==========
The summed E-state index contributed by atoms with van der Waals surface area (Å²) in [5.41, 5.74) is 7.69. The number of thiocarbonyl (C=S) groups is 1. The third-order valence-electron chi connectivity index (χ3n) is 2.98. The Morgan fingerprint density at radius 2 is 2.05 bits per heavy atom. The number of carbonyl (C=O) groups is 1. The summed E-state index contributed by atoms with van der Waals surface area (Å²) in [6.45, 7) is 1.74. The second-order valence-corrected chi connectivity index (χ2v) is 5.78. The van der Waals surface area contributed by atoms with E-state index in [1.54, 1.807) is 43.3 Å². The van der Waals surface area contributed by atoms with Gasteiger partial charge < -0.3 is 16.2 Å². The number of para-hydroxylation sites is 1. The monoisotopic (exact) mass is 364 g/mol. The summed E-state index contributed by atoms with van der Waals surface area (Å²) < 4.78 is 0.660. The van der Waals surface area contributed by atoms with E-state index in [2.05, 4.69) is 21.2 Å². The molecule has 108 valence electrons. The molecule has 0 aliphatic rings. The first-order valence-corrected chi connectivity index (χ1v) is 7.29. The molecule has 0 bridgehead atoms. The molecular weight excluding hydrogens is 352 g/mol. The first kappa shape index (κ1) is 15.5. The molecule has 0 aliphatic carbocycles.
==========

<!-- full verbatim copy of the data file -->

The summed E-state index contributed by atoms with van der Waals surface area (Å²) in [5.41, 5.74) is 7.69. The number of thiocarbonyl (C=S) groups is 1. The third-order valence-electron chi connectivity index (χ3n) is 2.98. The Morgan fingerprint density at radius 2 is 2.05 bits per heavy atom. The number of carbonyl (C=O) groups is 1. The summed E-state index contributed by atoms with van der Waals surface area (Å²) in [6.45, 7) is 1.74. The second-order valence-corrected chi connectivity index (χ2v) is 5.78. The van der Waals surface area contributed by atoms with E-state index in [1.54, 1.807) is 43.3 Å². The van der Waals surface area contributed by atoms with Gasteiger partial charge < -0.3 is 16.2 Å². The number of para-hydroxylation sites is 1. The monoisotopic (exact) mass is 364 g/mol. The summed E-state index contributed by atoms with van der Waals surface area (Å²) < 4.78 is 0.660. The van der Waals surface area contributed by atoms with E-state index in [2.05, 4.69) is 21.2 Å². The molecule has 108 valence electrons. The molecule has 0 aliphatic rings. The first-order valence-corrected chi connectivity index (χ1v) is 7.29. The molecule has 0 bridgehead atoms. The molecular weight excluding hydrogens is 352 g/mol. The first kappa shape index (κ1) is 15.5. The molecule has 0 aliphatic carbocycles.